After a long morning in the city, I stopped at the little convenience mart in the small town eight miles away from our farm to grab two burgers and an order of fries. I had carried my book in with me, so I took a seat in the narrow booth along the window that provides a view of the gas pumps and the town’s only stop sign. After reading a few paragraphs I heard someone take a seat in the booth behind me.
Halfway through the next paragraph a sweet clear whistling began. It was a mixture of birdcalls, melody and jig. Within minutes I had quit reading just to listen. No longer did I hear the sizzle of burgers on the grill or the cashier making change for fuel purchases – just the tune of a practiced musician with a fanciful nature.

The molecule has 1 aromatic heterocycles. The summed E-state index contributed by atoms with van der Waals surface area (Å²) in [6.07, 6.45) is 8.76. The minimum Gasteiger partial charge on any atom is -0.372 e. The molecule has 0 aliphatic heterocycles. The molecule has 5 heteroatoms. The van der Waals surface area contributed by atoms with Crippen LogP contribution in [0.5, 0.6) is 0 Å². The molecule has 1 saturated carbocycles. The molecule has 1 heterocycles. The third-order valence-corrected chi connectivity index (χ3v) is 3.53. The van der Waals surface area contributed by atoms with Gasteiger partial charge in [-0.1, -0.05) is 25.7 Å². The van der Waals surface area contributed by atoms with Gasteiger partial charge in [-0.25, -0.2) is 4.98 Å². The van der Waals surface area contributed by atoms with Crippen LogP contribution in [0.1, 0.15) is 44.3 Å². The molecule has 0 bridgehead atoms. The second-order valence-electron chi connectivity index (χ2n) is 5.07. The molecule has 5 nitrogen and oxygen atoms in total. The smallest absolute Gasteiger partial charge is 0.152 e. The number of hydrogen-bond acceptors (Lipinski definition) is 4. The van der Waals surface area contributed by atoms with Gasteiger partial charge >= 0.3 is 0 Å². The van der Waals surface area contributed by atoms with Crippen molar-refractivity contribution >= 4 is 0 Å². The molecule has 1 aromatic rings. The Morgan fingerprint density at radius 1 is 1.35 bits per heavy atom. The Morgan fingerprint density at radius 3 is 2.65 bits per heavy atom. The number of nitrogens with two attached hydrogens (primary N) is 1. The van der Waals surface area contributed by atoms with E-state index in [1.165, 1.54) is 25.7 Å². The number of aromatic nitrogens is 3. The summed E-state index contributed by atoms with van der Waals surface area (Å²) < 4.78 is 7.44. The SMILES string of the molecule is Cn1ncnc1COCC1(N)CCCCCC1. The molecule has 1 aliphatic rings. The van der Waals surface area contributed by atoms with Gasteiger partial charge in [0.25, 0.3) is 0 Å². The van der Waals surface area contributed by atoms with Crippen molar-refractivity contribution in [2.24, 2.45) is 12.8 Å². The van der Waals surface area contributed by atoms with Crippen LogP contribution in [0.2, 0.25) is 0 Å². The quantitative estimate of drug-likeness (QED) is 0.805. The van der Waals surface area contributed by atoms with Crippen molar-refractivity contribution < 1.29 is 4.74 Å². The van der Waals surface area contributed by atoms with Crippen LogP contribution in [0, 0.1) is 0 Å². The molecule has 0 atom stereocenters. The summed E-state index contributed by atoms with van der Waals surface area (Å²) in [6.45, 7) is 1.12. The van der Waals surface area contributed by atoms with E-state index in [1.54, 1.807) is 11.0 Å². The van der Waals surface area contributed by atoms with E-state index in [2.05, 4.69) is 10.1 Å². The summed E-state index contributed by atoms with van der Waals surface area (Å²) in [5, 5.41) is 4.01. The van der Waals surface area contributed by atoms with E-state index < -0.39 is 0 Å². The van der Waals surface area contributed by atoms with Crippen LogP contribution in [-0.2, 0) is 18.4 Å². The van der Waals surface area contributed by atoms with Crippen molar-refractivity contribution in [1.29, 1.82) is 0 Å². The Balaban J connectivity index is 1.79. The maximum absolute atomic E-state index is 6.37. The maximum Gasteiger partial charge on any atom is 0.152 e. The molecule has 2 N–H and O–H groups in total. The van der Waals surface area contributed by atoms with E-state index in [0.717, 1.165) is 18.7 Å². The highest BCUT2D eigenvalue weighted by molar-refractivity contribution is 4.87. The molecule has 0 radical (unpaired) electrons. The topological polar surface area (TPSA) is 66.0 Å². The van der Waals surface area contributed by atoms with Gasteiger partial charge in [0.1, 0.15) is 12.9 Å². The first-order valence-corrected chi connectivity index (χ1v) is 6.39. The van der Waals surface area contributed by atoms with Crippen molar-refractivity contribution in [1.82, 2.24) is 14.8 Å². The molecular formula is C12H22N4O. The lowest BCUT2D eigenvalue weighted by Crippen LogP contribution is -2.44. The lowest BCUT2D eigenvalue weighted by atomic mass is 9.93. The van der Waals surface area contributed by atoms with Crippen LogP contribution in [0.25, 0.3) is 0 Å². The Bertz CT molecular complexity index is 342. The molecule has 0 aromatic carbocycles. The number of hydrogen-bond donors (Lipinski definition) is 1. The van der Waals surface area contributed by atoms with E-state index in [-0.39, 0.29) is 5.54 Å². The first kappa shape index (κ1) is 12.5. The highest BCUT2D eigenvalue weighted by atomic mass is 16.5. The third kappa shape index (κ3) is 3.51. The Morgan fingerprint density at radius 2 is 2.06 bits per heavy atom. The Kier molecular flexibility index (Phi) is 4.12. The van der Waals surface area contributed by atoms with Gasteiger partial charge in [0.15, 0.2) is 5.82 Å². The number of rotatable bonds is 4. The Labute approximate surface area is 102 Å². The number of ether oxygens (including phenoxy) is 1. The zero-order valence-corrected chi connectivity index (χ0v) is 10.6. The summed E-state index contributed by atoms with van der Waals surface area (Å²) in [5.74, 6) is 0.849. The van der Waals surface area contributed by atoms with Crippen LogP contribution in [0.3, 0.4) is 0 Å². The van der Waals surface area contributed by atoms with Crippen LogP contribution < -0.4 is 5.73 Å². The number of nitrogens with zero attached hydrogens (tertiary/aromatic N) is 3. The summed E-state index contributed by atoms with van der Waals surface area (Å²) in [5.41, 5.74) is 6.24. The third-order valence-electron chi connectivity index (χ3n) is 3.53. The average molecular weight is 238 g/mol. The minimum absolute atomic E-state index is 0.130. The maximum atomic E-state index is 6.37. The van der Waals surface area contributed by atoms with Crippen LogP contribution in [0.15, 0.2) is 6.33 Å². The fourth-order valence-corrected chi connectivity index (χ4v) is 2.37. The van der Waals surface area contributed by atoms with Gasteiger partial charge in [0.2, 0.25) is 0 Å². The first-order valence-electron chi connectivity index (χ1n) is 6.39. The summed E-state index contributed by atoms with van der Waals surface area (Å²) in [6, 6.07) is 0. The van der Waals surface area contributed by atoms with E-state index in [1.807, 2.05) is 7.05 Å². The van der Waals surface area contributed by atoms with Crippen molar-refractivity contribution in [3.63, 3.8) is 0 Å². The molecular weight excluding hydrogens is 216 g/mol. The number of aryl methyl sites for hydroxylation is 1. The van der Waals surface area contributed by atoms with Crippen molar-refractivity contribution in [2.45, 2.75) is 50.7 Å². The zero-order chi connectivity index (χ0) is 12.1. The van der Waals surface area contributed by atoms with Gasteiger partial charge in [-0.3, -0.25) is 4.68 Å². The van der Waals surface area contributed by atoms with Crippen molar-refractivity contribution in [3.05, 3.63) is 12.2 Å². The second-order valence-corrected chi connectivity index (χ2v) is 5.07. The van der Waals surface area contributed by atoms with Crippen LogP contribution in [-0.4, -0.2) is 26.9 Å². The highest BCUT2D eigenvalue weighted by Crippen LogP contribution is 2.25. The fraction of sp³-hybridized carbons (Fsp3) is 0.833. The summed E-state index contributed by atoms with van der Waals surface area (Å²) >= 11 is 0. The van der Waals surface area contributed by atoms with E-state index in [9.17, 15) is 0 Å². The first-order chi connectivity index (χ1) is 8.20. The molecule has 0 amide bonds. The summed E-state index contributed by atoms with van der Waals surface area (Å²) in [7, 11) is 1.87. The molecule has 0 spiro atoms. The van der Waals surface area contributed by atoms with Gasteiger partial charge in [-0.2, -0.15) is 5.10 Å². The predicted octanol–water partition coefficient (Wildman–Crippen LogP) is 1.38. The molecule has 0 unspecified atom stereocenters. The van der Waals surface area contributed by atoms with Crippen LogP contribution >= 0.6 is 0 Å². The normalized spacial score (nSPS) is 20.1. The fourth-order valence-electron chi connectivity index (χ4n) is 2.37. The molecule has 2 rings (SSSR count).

The cashier caught my eye and told me my order was ready. I grabbed the brown bag, already showing a few speckles of grease. But before I left I turned back to the booths, where a man of seventy-five or eighty years sat passively and suddenly quiet. He wore Big Smith overalls, a red ball cap from a tractor supplier, and tinted trifocals. And as I walked up to him he smiled innocently.
“Your whistling has made my day”, I told him.
A little embarrassed he stumbled and said, “I didn’t even realize I was doing it.”
“But I did. Thank you.” Then I turned and walked out to my car.
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